The connected city never sleeps. The thousands of sensors embedded in roads, sewers, water pipes, streetlights are busy collecting information day and night. Perhaps even your bin, which might also be tweeting.
Sensor provider Enevo offers internet connection for bins in cities in Finland, the Netherlands, UK, Belgium, Canada and the US, and runs a Twitter feed – Trashcan Life.
The tweets aren’t exactly sparkling wit, including insights such as:
“I am 26% full” “My current internal temperature is 24C” “I expect to be full on Wednesday”
It is part of a push to make bin collection smarter, cheaper and less frequent and may ultimately mean an end to the early wake-up call of the bins being emptied.
If our cities are getting increasingly plugged into the network, then so are we.
Wearables that measure all kinds of things from body temperature, hydration levels, heart-rate and sleep patterns are commonplace.
And the data we collect can reveal interesting insights about how our lives, day and night, impacts our health.
Fitness band provider Jawbone compared the sleep data of one million users around the US and found that city residents tended to get far less than those in rural or suburban areas.
It also found that people living in the Brooklyn area of New York went to bed the latest while those in Maiu, Hawaii, had the earliest bedtime.
”Our sleep cycles adapt to the pace and lifestyle of the world we live in and the world by which we are surrounded – which can be much more hectic, fast-paced and full of nightlife entertainment in major cities,” the report said.
Technology may help impose some order and efficiency on the urban landscape, but many who live there will hope cities long continue to be fast-paced and hectic. It is why many of us love them.
Meanwhile, a recent study from Microsoft mined data from 75 million keystrokes and clicks on Bing from more than 30,000 individuals wearing a fitness device.
The research found that those who were busiest during the day, based on their Microsoft calendars and search activity, slept worse at night and those who slept less than six hours for two consecutive nights were sluggish for the next six days.
The trend towards both cities and citizens being plugged into the network has only one logical conclusion, says Prof Andrew Hudson-Smith, from University College London’s Centre for Advanced Spatial Analysis.
“Bees exist on Earth to pollinate flowers, and maybe humans are here to build the machines,” he says.
“Urban robots are just starting to appear, and in 200 years time, machines may run the urban form.
“The city will be one big joined-up urban machine, and humans’ role on Earth will be done.”
If that thought doesn’t keep you awake at night, then a more mundane problem just might.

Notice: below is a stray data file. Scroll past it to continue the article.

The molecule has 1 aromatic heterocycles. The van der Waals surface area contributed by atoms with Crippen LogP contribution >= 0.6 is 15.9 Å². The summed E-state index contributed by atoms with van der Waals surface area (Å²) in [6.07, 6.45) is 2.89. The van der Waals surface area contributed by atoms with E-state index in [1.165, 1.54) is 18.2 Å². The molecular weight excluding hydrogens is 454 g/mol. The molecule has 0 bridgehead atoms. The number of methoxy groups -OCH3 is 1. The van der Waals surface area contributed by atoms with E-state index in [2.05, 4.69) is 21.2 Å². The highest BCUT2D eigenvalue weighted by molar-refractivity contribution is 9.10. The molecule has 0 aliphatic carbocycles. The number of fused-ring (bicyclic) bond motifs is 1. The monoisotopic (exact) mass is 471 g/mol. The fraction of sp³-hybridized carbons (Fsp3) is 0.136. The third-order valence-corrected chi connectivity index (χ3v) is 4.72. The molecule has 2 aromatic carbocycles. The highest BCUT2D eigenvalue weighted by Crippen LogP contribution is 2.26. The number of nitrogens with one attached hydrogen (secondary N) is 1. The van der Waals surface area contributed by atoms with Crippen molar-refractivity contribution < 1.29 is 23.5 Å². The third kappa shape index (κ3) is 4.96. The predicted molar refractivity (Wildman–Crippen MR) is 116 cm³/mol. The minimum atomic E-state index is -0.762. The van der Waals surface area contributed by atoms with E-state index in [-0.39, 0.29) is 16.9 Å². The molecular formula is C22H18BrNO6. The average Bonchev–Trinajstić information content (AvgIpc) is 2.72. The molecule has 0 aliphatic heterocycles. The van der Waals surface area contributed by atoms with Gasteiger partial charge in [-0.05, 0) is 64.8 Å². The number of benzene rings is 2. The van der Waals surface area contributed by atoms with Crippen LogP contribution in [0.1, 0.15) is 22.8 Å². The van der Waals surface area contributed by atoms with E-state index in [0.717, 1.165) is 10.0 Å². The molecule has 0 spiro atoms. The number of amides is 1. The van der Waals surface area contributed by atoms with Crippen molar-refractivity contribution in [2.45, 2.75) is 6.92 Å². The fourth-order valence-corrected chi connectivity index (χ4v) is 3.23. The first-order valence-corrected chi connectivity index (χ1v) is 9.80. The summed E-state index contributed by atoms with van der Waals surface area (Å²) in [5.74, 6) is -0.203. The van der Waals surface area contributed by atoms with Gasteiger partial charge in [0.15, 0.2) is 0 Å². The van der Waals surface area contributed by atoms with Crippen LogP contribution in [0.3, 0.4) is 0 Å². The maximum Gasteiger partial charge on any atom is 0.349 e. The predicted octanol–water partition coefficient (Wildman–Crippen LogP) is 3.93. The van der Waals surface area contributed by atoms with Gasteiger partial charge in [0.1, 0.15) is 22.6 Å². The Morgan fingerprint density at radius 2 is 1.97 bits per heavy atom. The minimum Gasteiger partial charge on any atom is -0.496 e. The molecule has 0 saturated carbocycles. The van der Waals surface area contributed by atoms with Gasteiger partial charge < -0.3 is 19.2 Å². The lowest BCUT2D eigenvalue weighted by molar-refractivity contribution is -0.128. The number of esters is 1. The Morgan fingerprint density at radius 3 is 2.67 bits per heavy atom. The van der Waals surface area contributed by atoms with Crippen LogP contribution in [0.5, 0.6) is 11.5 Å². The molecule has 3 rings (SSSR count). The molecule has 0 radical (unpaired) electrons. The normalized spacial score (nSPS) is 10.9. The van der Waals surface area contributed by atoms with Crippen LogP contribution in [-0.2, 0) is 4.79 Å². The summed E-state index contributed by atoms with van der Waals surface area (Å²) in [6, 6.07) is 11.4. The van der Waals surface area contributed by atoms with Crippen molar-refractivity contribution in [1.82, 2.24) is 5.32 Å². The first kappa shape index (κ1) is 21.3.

Cities never really get dark any more and that is becoming a serious issue, particularly for those who want to spend time looking at the night sky.
In September, the city authorities in Reykjavik, Iceland, ordered all street lights to be turned off in multiple sections of the city to facilitate better views of the northern lights.
Other cities are making the move to smart LED lights in an attempt to control the brightness of streetlights.
As well as offering significant savings because they last longer (up to 20 years) and emit far less energy, such lights can also be plugged into the network, meaning cities can decide when they want to throw out light and when they want to dim it.
Street lighting is estimated to account for 40% of a city’s electricity bill, and cities that have made the move report huge savings – Detroit says it has shaved $2.5m (£2m) off of its annual bill.
In Glasgow, the council has taken the idea one step further – fitting smart street lights with noise sensors and connecting them to CCTV cameras so that, if noise goes above a certain level, an alert is sent to its operations centre for evaluation in case it is caused by anti-social or criminal behaviour.
The council told the BBC that it does not yet have any significant data on how the lights are performing.
It is just one illustration of how connected cities can veer from their original purpose into entirely new territories, which may not always be ones their inhabitants will feel entirely comfortable about.
Smart city case study: Barcelona
Barcelona has an impressive 500km (311-mile) fibre-optic network, which acts as a backbone for a host of connected services as well as providing citizens with city-wide wi-fi.
The city’s lighting works hard:
1,100 lamp-posts have been converted to LED, offering cost savings of 30% Sensors in the lights can determine when people are passing beneath and light up or dim according to footfallThey form part of the wi-fi network They are equipped with air-quality sensors
There are 19,500 smart meters in targeted areas of the city, which monitor and optimise energy consumption.
Smart bins monitor waste levels and optimise collection routes.
In transport, Barcelona has plenty of electric cars and bike-sharing schemes, while digital bus-stops don’t just give waiting passengers updates on when buses will arrive but also provide charging stations, free wi-fi and information about the best apps to download to learn more about the city.
Drivers can take advantage of an app – ApparkB – that can identify empty parking spaces and allow users to pay for the spot online.
Even the irrigation systems in Barcelona’s parks are hooked into the network.
Sensors monitor rain and humidity, allowing park workers to decide how much water is needed in each area, which has led to a 25% cut in the city’s water bill.
Barcelona has made its city operating system – Sentilo – which controls all the sensors open-source and available to other cities.
Through the system, data is also shared with citizens.